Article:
Lazarus arrives in a fog of incense, back from the dead. Jimmy the Rasta dude has set up shop on the sidewalk outside the front doors. He sells incense the way Baskin-Robbins sells ice cream. He offers fifty different scents, each one a different color in a different glass jar, but they all smell exactly the same to me. He never has fewer than ten sticks burning at once. Two years of working here and my clothes reek of it. On the heels of the incense is the perpetual wall of patchouli, Telegraph Avenue’s signature scent. If you were to combine the incense, the patchouli and urine, you’d have yourself “Eau de Telegraph Avenue.” Someone might actually buy it.
Sometimes, though, on a breezy summer day—like today, for instance—if the wind is blowing just right, you can catch the licorice scent of the wild fennel that grows in the empty lot across the street from the store. That sweet smell means that summer is here. It also means school is out, which means I’m officially full-time at Bob & Bob’s for the entire summer. Just me, my beloved stacks of vinyl, a lion’s share of the craziest people in the universe and a handful of underpaid, overworked, music-obsessed people who work here with me. In other words: paradise, that is, if you happen to be a reclusive music junkie like me.
The guy starts to leave. He makes eye contact again on the way out. I look away first, embarrassed by my preoccupation with him. He brushes shoulders with Laz on his way out the door. Then he’s gone. It’s like I imagined the whole thing.
“Laz. Hi. Nice that you could make it in.”
Laz doesn’t respond. He throws his backpack and his motorcycle helmet under the front counter.
“Coffee?” he asks, heading back out the door.
“No, thanks. Had some.”
He shrugs and disappears up the street, leaving me alone again.
A guy in a wool cap stumbles into the store.
“Hey, you got a bathroom I can use?”
“Try the park.” I point my pen in the direction of People’s Park.
“I’m not that desperate,” he says, and stumbles back out again.
I don’t blame him. People’s Park sits directly behind Bob & Bob Records, and back in the day it was a political hot spot where real live hippies came to protest the Vietnam War. Riots broke out and the National Guard was called in and they stormed the street and shot the protesters with rubber bullets and teargassed them and dragged them off and arrested them. But the protesters didn’t give up until the war was ended. You don’t really see too much of that kind of passion around here anymore. Most of those hippies are grandparents now and their kids belong to the “me” generation and their kids’ kids belong to my generation. Judging by the kids at my school, I wouldn’t be expecting a revolution anytime soon. I think that you actually have to talk to start a revolution and they don’t talk, they text:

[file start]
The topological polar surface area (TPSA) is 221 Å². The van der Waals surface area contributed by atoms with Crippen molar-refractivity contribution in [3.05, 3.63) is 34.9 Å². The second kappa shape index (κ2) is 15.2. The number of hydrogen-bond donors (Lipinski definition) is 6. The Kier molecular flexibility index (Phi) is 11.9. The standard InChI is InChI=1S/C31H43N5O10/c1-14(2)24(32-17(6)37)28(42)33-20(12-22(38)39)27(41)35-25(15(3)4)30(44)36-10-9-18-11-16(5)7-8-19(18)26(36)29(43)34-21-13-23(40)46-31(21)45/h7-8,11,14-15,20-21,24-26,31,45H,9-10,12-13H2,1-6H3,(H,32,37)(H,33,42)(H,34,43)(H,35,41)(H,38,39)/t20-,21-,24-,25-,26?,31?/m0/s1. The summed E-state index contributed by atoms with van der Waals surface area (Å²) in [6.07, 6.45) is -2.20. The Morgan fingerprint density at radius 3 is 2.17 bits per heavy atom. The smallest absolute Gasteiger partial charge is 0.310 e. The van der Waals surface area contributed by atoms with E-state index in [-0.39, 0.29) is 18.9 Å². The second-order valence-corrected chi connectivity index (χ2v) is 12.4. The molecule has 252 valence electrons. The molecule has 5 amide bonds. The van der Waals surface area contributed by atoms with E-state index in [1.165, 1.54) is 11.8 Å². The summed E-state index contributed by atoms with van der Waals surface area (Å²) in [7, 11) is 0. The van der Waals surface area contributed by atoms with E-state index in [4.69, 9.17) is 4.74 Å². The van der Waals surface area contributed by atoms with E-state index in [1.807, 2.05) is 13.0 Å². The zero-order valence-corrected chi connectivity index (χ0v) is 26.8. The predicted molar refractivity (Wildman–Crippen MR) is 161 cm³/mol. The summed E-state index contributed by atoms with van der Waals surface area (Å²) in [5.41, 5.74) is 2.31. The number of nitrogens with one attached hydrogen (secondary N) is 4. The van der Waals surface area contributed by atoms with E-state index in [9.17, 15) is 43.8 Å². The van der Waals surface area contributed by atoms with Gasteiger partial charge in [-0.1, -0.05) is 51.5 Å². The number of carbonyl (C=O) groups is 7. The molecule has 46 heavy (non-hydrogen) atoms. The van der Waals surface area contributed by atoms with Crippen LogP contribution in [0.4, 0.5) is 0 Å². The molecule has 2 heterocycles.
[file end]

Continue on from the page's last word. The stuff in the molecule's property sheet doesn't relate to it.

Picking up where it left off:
Texter #1 (after watching video on Darfur in social studies class): Dude, we should go demonstrate at the park.
Texter #2: What 4?
Texter #1: Darfur?
Texter #2: Who’s Darfur? Is that the new chick?
Texter #1: No. It’s a country.
Texter #2: LOL, is that by Narnia?
Anyway, the restroom in People’s Park was built about two years ago. It took twenty minutes for it to be transformed into a Wal-Mart for street drugs. I don’t even think the people who venture in there to buy their drugs would use those toilets.
I was born here in Berkeley sixteen years ago. My mom named me Allie, short for Alberta. When my mom found out that she was pregnant with me, she did the math and discovered that I’d been conceived on their trip to the Canadian Rockies, a place called Lake Louise in the province of Alberta. She said that the skies were
blue, the mountains
majestic and the glacier-fed lakes